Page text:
In the late 1980s my mother was battling stomach cancer. The disease left her extremely weak and in constant pain. Surgery followed by chemotherapy seemed to help for a time, but after a second surgery her condition worsened. She started to lose weight rapidly. Her spunk, her zest for living, began to wane. It was obvious that mom was fading and that she didn’t have long to live.
My mother did not like to talk about death. Every time I would try to raise the subject, she changed the conversation immediately. Only once did she speak about the topic to me. We had just gone through her finances, when suddenly she looked at me and said, “What happens when you die?” I started to talk about heaven, but found myself stumbling for the right words to say. How do we on earth speak with any clarity about a state of being that none of us have ever experienced or can even imagine?
Finally, in frustration that I, as a priest, could not answer the one question that I should expect from any person facing death, I mentioned that Jesus had spoken of being “in paradise” to the thief on the cross. Mom then asked what paradise was like. I mumbled something about being with God forever. And with that the conversation ended. Two weeks later mom died.
What happens when we die? That’s a question people are asking these days. Actor and film director Clint Eastwood is asking that question with his new film Hereafter. As he approaches his 81st birthday next year, he says that now is the “right time” for him to take on a film about mortality. It is a film that has resonated with audiences who are asking the question, “What’s next?”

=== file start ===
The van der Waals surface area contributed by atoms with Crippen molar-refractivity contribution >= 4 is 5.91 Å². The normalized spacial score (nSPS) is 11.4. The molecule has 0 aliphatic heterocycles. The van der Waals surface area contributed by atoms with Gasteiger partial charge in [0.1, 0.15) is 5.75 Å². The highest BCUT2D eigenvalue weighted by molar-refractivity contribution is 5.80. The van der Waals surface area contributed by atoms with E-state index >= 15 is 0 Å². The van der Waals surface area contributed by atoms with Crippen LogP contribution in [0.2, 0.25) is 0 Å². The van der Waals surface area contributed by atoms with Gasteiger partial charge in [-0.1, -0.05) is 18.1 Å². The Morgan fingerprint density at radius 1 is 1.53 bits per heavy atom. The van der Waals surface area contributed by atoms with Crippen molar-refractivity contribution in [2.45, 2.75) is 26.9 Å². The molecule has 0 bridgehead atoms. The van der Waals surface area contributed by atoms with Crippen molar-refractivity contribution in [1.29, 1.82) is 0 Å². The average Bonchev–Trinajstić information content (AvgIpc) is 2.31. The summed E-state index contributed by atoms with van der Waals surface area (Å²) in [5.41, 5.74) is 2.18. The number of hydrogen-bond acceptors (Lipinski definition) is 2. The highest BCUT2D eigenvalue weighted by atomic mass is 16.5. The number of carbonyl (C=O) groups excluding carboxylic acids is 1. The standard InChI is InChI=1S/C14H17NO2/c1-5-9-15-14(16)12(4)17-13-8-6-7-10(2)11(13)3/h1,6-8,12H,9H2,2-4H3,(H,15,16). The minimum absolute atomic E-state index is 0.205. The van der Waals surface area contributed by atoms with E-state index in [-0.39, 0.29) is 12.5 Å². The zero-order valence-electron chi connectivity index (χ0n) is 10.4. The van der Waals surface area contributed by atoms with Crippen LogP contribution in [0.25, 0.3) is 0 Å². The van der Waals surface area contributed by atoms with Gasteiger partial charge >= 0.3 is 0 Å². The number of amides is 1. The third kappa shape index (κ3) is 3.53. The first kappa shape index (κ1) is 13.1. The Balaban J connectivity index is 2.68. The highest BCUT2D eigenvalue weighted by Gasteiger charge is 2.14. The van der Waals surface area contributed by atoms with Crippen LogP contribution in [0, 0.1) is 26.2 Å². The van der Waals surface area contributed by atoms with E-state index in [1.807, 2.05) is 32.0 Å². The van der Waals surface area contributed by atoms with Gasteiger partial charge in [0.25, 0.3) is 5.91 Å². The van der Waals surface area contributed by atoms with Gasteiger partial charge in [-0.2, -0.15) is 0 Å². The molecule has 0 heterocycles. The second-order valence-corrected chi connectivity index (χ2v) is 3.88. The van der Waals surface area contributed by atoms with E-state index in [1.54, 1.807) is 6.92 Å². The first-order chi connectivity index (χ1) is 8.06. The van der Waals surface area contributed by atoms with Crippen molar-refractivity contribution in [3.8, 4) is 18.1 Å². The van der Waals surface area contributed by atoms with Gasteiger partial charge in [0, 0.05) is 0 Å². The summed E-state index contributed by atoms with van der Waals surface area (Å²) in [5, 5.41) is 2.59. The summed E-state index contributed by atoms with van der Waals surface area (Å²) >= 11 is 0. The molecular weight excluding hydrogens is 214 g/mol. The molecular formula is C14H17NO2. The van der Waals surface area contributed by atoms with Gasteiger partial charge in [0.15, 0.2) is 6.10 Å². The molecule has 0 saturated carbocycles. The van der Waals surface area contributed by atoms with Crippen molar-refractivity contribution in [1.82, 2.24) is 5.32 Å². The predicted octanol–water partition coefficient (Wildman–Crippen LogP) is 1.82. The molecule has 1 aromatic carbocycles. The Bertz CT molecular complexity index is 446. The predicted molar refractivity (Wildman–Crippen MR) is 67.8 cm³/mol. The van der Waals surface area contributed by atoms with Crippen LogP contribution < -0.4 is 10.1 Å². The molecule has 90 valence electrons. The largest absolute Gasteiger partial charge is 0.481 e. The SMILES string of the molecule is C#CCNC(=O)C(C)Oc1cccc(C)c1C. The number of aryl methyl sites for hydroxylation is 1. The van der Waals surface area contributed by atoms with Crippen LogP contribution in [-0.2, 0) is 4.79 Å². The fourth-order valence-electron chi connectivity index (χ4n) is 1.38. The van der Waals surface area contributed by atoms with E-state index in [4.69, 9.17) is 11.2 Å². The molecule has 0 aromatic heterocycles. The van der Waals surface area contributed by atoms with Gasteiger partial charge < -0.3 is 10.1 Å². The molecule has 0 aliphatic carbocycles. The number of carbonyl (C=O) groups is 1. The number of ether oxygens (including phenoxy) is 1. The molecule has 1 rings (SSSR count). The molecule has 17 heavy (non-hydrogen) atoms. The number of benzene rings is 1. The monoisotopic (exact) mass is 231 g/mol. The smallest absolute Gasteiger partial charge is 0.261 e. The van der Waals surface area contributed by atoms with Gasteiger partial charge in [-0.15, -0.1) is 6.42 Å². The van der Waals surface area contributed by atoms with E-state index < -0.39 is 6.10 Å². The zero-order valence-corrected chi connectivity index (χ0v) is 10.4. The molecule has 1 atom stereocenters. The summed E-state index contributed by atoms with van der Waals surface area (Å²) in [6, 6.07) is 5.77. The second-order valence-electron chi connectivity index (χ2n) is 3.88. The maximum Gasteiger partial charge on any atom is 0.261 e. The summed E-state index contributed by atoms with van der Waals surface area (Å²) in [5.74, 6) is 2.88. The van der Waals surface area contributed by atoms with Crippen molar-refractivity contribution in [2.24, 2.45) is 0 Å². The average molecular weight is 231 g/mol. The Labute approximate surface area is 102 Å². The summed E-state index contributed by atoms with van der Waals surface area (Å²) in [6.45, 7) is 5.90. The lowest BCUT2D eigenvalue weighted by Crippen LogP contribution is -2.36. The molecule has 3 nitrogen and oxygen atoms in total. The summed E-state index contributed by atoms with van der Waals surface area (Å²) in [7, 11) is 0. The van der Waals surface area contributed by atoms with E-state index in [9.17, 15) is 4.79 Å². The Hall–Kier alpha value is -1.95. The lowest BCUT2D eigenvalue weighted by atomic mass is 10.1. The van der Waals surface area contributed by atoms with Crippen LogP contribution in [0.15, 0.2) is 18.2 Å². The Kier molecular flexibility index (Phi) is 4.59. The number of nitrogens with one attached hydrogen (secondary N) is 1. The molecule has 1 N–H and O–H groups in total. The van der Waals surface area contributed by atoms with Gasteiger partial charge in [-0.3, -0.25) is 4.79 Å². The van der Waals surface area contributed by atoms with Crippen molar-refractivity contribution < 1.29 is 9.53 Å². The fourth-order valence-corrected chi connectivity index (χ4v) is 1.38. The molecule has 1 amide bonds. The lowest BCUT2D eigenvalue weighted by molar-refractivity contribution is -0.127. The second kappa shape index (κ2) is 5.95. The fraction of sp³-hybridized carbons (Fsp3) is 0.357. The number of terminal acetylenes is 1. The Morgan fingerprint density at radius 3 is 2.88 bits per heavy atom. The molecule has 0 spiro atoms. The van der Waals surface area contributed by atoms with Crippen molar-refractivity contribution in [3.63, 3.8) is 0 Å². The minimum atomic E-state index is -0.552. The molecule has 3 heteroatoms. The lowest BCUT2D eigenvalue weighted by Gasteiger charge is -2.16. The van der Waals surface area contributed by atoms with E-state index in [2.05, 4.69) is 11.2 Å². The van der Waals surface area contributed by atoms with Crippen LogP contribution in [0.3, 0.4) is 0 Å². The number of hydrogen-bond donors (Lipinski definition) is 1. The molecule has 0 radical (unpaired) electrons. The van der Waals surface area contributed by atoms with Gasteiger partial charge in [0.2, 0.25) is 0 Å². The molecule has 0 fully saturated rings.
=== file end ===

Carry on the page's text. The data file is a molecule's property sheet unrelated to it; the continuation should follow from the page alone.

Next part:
The film tries to answer that question by focusing on three geographically disparate people who have been traumatized by close encounters with death – a San Francisco psychic, a youngster from London mourning the death of his twin, and a Parisian-based journalist whose life changes after she is almost killed in the 2004 tsunami. What the film suggests is that no matter where we were born, where we have been, where our travels have taken us, we all end up converging at the same place.
Sooner or later we must all pass through death. Before we pass through it ourselves, we pass through it with any number of friends and loved ones. After weeks and months and perhaps even years of trying to avoid it, we must hold the hand of someone very dear to us and face that inevitable journey through the valley of the shadows.
For Christians we never pass through death alone. God is always with us, God is always present, God is there even as we take our last breath and bid this life farewell.
Jesus assures us that God’s love for us is larger than life and stronger than death. When God called each of us out of nothing into being, it was not a careless or irresponsible act, but rather the beginning of a process that God wants to go on forever. Quite simply, God who created us out of love will not abandon us out of love. If God made you, then God loves you. And God’s love lasts forever.
In heaven we will experience God’s love like we have never known it before. How will it be, I don’t know. I can’t describe it. Nobody can. But even in this life I have had glimpses of heaven. Maybe you have, too.